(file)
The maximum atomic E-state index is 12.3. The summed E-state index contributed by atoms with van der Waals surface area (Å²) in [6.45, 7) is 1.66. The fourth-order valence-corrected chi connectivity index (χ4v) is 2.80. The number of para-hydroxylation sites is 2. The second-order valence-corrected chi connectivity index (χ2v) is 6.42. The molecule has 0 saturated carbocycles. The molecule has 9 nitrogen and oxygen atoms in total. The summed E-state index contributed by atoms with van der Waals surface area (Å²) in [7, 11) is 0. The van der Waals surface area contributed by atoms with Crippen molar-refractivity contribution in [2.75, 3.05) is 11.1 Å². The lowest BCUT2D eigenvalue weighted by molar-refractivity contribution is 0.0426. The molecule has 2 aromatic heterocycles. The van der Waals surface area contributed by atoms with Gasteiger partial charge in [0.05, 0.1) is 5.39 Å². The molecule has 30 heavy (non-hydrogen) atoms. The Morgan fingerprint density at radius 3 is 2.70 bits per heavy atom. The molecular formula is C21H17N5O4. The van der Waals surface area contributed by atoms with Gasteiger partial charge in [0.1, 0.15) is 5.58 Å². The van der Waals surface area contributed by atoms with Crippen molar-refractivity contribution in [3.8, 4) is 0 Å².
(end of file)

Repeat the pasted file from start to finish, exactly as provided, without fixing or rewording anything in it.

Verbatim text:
The maximum atomic E-state index is 12.3. The summed E-state index contributed by atoms with van der Waals surface area (Å²) in [6.45, 7) is 1.66. The fourth-order valence-corrected chi connectivity index (χ4v) is 2.80. The number of para-hydroxylation sites is 2. The second-order valence-corrected chi connectivity index (χ2v) is 6.42. The molecule has 0 saturated carbocycles. The molecule has 9 nitrogen and oxygen atoms in total. The summed E-state index contributed by atoms with van der Waals surface area (Å²) in [7, 11) is 0. The van der Waals surface area contributed by atoms with Crippen molar-refractivity contribution in [2.75, 3.05) is 11.1 Å². The lowest BCUT2D eigenvalue weighted by molar-refractivity contribution is 0.0426. The molecule has 2 aromatic heterocycles. The van der Waals surface area contributed by atoms with Gasteiger partial charge in [0.05, 0.1) is 5.39 Å². The molecule has 30 heavy (non-hydrogen) atoms. The Morgan fingerprint density at radius 3 is 2.70 bits per heavy atom. The molecular formula is C21H17N5O4. The van der Waals surface area contributed by atoms with Gasteiger partial charge in [0.1, 0.15) is 5.58 Å². The van der Waals surface area contributed by atoms with Crippen molar-refractivity contribution in [3.8, 4) is 0 Å².